Teaching in higher education institutions can be a challenge. Having the knowledge and ability to work with such a diverse range of students can make a teacher question whether they are doing a good job. But how can we measure how effective our teaching is and understand how to improve? I’ve recently found reflection to be an important part of my teaching career.
For nearly six years, I have been teaching in a university setting. I began my teaching career supporting second year psychology students during their practical lab classes at Northumbria University, and after several moves later, I have now had the opportunity to directly develop module content for my teaching role at Loughborough university.
When a teacher is provided with details of the classes they are teaching, one of the first things they may consider is the type of teaching method that could be used. For me, this consideration often depends upon the number of students that are in each class (or lecture) as I have found that some teaching methods work more effectively with a smaller group of students than in a large lecture situation.
I then normally look at whether a teacher-centred or student-centred approach would be best. This is normally, for my teaching, a student-centred approach as I like students to be responsible for their own learning where they have support from fellow students and the teacher, instead of being told exactly what to do by that teacher.
I will then progress by considering the individual teaching methods, some of which I will talk about below. I also tend to think about the format of the lecture or class material – should the font be larger, or the explanations be clear for example? I understand that some students have reasonable adjustments and may need extra support, so I must ensure that my teaching materials support the students in the best way possible.
While working at a university up in Scotland, I was asked to develop lectures relating to cognitive psychology. To do this, I wanted to try and engage the students with the lecture content instead of just standing talking for two hours straight. I had heard of software MeToo which could allow student interaction and I decided to look at using this in my lectures after attending some interesting staff development workshops.
MeToo allows the teacher to present questions or visual material to the students so that they can respond on laptops or smartphones. From my experience, using such software has always been effective as it gives students an opportunity to have some feedback on their responses (although they are anonymous) but it also gives the teacher a chance to see where the students are struggling with the lecture content.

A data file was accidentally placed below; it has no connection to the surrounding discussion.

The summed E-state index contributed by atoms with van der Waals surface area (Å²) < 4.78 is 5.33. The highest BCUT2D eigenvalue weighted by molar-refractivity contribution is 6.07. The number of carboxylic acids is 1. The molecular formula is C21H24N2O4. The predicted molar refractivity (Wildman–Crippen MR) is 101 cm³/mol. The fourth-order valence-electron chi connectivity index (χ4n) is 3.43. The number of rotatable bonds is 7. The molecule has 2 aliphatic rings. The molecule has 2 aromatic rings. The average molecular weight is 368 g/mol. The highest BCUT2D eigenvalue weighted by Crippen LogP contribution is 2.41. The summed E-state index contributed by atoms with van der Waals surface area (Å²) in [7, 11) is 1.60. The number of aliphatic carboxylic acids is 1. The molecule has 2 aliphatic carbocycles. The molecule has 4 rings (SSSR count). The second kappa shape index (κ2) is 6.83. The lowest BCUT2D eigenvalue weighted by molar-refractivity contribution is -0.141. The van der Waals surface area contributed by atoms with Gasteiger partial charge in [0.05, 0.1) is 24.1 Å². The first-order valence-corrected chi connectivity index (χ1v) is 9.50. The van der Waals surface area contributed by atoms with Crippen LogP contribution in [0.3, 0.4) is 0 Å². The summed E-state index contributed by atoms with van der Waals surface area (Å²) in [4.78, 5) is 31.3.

While planning further teaching sessions, I was able to present some support material in the areas that the students were finding difficult to understand. I have also used Kahoot, but I find that this software, while a very good option to use, is less interactive and is more suitable for multiple choice questions as a quiz-like situations.
I have now been presented with the opportunity to redevelop a practical psychology module within my current job. As part of this module, I will be developing both lecture content and practical workshop materials, so I am having to plan which methods may be most appropriate to use as I will have to suggest these methods to my colleagues who are supporting the teaching. I have already taught practical classes in one of my previous roles and have developed an understanding of which methods may work best.
One of the newest methods that I aim to implement in the practical workshops is known as a jigsaw classroom method. This method involves students working in small groups, but with individual tasks, to achieve an overall goal. As this will be the first time I have used the jigsaw method, I’m hoping to get some feedback from the students on how they felt as though the task went. I know that some students do not like group work, however, a jigsaw classroom method involves both group and individual work so I’m hoping it is an effective method.
One of the methods which has worked less effectively for me in some cases is that of the flipped classroom. A flipped classroom provides students with the materials before the class so that the class is then more interactive with activities rather than a lecture. I had attempted to use this in one of my previous teaching roles and it was not effective for me. I provided students with short videos before each class on the subject material and the classes were structured around the videos. The videos were excellent revision material but from my experience, they were not as effective as providing students with that lecture situation.
So, although I have reflected on a few of my teaching approaches here, this does not mean that they are the only approaches or methods out there. I have come across numerous approaches that I would like to use, but as a teacher you need to find the balance as to how many different teaching methods you use. One of the most important things about teaching is to have that student-centred environment that keeps the students engaged with the topic being studied.
Dr Laura Jenkins is currently a Teaching Associate in the School of Sport, Exercise and Health Sciences at Loughborough University, who focuses upon teaching areas of Cognitive Psychology. She is also a member of the British Psychological Society. Laura completed her PhD at Northumbria University, in Newcastle, where she has also taught the core areas of Psychology within the Department. Laura sits on the editorial board of Psychreg Journal of Psychology.